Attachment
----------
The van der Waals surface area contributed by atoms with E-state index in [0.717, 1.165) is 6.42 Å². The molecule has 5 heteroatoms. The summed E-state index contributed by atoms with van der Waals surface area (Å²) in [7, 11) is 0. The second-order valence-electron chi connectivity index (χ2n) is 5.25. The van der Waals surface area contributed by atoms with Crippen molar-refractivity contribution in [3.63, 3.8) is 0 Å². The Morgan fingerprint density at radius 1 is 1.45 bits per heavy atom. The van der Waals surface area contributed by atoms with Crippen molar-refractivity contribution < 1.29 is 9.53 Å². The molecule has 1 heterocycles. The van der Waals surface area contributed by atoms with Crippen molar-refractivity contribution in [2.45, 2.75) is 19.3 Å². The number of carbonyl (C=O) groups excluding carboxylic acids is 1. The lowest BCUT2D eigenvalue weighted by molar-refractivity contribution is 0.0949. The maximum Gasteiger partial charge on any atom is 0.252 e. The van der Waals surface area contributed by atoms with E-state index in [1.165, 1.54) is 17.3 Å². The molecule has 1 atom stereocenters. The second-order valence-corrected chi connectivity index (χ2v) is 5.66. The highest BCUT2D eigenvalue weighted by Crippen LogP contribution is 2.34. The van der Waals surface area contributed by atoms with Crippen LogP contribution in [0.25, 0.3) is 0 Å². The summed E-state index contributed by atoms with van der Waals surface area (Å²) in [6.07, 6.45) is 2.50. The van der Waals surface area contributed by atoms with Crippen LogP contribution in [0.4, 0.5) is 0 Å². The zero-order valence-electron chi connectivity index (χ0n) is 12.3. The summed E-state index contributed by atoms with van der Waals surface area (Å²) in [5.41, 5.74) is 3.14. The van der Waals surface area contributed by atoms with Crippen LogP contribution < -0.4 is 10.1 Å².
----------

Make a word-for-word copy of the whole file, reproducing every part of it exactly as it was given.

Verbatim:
The van der Waals surface area contributed by atoms with E-state index in [0.717, 1.165) is 6.42 Å². The molecule has 5 heteroatoms. The summed E-state index contributed by atoms with van der Waals surface area (Å²) in [7, 11) is 0. The second-order valence-electron chi connectivity index (χ2n) is 5.25. The van der Waals surface area contributed by atoms with Crippen molar-refractivity contribution in [3.63, 3.8) is 0 Å². The Morgan fingerprint density at radius 1 is 1.45 bits per heavy atom. The van der Waals surface area contributed by atoms with Crippen molar-refractivity contribution < 1.29 is 9.53 Å². The molecule has 1 heterocycles. The van der Waals surface area contributed by atoms with Crippen molar-refractivity contribution in [2.45, 2.75) is 19.3 Å². The number of carbonyl (C=O) groups excluding carboxylic acids is 1. The lowest BCUT2D eigenvalue weighted by molar-refractivity contribution is 0.0949. The maximum Gasteiger partial charge on any atom is 0.252 e. The van der Waals surface area contributed by atoms with E-state index in [1.165, 1.54) is 17.3 Å². The molecule has 1 atom stereocenters. The second-order valence-corrected chi connectivity index (χ2v) is 5.66. The highest BCUT2D eigenvalue weighted by Crippen LogP contribution is 2.34. The van der Waals surface area contributed by atoms with Crippen LogP contribution in [0.25, 0.3) is 0 Å². The summed E-state index contributed by atoms with van der Waals surface area (Å²) in [6.07, 6.45) is 2.50. The van der Waals surface area contributed by atoms with Crippen LogP contribution in [0.4, 0.5) is 0 Å². The zero-order valence-electron chi connectivity index (χ0n) is 12.3. The summed E-state index contributed by atoms with van der Waals surface area (Å²) in [5.41, 5.74) is 3.14. The van der Waals surface area contributed by atoms with Crippen LogP contribution < -0.4 is 10.1 Å².